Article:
As we look forward to the new year, The Coca-Cola Company (NYSE:KO) finds itself in the midst of a number of important transformations. Its drive to refranchise nearly all of its North American bottling operations by the end of 2017 appears to be on track. This initiative will leave Coca-Cola as an asset-light business focused on concentrates and the marketing of its 500-plus global brands. And in May of next year, Chief Operating Officer James Quincey will succeed Muhtar Kent as CEO, with Kent continuing as Chairman of the company's board of directors.
Quincey will undoubtedly find himself under immediate pressure to continue to build Coca-Cola's long-term value while advancing its stock price, which is heading to a flat finish in 2016 on a total-return basis. He'll attempt these improvements even as the company struggles to perform under weaker sweetened carbonated-beverage sales.
Is there a shortcut available to boosting both the company's value and the "KO" ticker? Recently, the possibility that the incoming Trump administration may allow U.S. corporations to repatriate cash held in foreign countries at a temporarily reduced tax rate has led some analysts to speculate on a potentially large deal that Quincey, no stranger to mergers and acquisitions, could effect as early as next year.
A Monster proposition
Coca-Cola very visibly invested a cool $2.15 billion in Monster Beverage Corporation (NASDAQ:MNST) in 2015, becoming Monster's preferred global distribution partner in the process. Analysts at Evercore ISI have recently speculated that, under a foreign cash leniency window, Coca-Cola could bring home $20 billion in overseas funds, enabling the company to acquire the portion of Monster it doesn't own. Analysts at Cowen & Company have also advocated for Coca-Cola to take this step.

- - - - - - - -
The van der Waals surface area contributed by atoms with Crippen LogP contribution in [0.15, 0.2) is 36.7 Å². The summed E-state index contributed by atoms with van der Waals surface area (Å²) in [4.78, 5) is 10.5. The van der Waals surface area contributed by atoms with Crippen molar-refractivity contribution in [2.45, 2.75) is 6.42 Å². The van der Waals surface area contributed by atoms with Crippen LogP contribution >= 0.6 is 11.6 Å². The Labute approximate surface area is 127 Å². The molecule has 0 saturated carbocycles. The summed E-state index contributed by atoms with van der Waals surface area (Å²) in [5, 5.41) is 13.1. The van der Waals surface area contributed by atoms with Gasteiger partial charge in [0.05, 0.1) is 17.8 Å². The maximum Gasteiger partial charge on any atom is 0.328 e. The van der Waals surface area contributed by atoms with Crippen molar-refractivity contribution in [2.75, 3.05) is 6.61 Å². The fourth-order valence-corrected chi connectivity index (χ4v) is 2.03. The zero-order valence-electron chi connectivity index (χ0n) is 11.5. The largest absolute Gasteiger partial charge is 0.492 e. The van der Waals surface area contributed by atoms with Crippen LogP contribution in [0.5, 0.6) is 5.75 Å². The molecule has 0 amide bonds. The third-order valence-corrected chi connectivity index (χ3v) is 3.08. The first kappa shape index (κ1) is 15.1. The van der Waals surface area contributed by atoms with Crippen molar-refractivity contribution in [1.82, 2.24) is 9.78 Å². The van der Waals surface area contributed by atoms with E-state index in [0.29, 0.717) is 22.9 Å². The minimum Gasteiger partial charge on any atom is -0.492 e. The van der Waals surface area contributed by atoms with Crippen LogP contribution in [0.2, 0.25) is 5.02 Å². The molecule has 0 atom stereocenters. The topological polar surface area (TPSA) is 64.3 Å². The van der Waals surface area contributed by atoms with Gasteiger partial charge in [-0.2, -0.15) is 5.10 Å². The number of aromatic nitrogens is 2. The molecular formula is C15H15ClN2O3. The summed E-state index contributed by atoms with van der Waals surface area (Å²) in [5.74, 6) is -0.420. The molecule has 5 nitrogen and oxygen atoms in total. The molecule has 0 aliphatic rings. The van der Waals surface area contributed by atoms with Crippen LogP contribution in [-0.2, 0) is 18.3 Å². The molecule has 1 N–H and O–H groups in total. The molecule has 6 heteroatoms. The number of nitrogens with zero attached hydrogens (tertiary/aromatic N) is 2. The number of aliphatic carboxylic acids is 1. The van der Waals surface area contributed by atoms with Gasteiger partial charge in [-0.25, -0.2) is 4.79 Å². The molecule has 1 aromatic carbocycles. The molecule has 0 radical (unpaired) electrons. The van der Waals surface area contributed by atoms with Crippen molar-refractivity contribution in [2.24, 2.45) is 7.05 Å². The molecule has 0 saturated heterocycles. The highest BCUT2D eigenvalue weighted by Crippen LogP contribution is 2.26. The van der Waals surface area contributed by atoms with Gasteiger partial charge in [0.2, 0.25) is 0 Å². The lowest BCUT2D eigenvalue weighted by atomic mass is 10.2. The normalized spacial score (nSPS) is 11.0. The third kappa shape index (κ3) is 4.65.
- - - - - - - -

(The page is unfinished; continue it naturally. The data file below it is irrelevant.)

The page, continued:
Currently, Coca-Cola holds close to a 17% stake in the energy-beverage leader. Monster's market capitalization stands at $26 billion; thus, Coke would need about $21.5 billion to complete a takeover.
While, like many deals, this sounds good on paper, shareholders shouldn't get excited too quickly, as the transaction is unlikely to happen in 2017. First, the potentially repatriable $20 billion represents most of Coca-Cola's $25.5 billion in cash and marketable securities on its balance sheet. Further, Coca-Cola's working capital, of which the $25.5 billion is a component, is just $10.1 billion. Working capital, the difference between current assets and current liabilities, is used to fund daily operations.
To express this in a more tangible way, a decent portion of the $20 billion held in foreign accounts isn't sitting idle, collecting interest. Rather, the company's present working capital implies that at least half of that amount, and perhaps more, is being used in the course of Coca-Cola's normal sales-to-cash conversion business cycle outside of North America.
For Coca-Cola, then, the foreign cash isn't "ready money," and even if roughly $10 billion can be thought of as free and clear, it's unlikely that the company wants to tap out its borrowing capacity for another $11.5 billion to acquire a dominant player in a single, if lucrative, slice of the beverage market (i.e. energy drinks).